Garlic scapes are the curled flower stalks of hard-necked garlic, which is a family of garlic varieties that are grown in colder climates. These stalks are cut off by farmers to encourage better bulb growth.Pickled garlic scapes are an easy way to keep the lightly garlicky flavor of these garlic scapes around a little longer. These are easy "refrigerator pickles," which means they require no heat processing, but they must be kept in the fridge.
- about 15 garlic scapes
- 1 dried chili (optional)
- 1 cup cider vinegar
- 4 teaspoons fine sea salt
- 4 teaspoons sugar
Trim the garlic scapes, curl them up, and place them in a pint jar with a tight-fitting lid. We like to truly stack them on top of one another to make them pretty, and then fill in the center space with more tightly curled scapes, but you can also cut the scapes into bite-size pieces and then just pile them in.
Work the chili, if you're using it, into the jar with the garlic scapes. Tuck it in the center, or work it in along the side of the jar so you can see it. (This is especially useful if you're making more than 1 pint and some have chile and some don't.)
In a small saucepan over medium heat, bring the vinegar, salt, and sugar with 1 cup of water to a simmer. Cook, swirling the pan if necessary until the salt and sugar are fully dissolved.
Pour the warm vinegar mixture over the garlic scapes in the jars to cover them (you may not use all of the vinegar mixture), but leaving about 1/2 inch of headspace at the top (between the top of the liquid and where the lid will be). Screw the lid on the jar. Let it sit until cool, then store it in the refrigerator for at least 4 weeks and up to 6 months to let the flavors blend and the garlic scapes to "pickle." The pickles will get more tender over time, but their flavor will stay garlicky strong.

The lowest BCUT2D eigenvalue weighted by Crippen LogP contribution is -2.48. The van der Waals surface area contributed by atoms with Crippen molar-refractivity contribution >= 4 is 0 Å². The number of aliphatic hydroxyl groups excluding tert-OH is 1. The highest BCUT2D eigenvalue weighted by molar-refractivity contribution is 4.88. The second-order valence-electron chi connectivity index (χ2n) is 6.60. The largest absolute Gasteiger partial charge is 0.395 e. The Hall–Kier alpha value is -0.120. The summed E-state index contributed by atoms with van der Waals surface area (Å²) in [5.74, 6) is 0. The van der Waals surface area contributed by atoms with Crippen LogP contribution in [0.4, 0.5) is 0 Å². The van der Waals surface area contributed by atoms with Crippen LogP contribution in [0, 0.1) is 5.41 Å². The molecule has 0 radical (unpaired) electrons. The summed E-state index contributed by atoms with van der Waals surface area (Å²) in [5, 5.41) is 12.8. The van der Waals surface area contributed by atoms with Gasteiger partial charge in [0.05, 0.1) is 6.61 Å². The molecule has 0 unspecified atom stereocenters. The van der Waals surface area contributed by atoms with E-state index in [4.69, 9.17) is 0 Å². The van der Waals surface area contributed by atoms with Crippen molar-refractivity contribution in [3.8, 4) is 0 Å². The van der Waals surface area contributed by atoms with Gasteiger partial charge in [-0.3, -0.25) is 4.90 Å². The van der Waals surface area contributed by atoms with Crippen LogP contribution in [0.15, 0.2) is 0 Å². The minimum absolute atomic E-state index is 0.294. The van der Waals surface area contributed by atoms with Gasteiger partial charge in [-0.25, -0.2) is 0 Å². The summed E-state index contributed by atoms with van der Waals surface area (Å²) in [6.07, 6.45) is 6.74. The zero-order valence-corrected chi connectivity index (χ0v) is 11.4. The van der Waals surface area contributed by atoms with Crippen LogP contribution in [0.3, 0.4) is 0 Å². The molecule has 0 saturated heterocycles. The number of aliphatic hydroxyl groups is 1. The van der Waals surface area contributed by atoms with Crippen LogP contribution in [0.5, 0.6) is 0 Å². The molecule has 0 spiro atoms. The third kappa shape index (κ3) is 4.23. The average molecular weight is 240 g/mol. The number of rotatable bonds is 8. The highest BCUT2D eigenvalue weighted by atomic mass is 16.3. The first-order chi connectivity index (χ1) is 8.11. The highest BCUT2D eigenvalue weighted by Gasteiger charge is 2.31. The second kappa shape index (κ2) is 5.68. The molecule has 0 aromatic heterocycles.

- Serve garlic scapes, drained of their brine (and gently patted dry, if you're so inclined), alongside grilled meats, on a grilled vegetable platter, or as part of a classic relish tray.
- Garlic scapes are available in late spring through early summer at farmers markets in colder growing regions.
- Look for bright green stalks that, while they bend easily, are neither so dried out that they snap nor so wilted they don't spring back into shape after you bend them gently.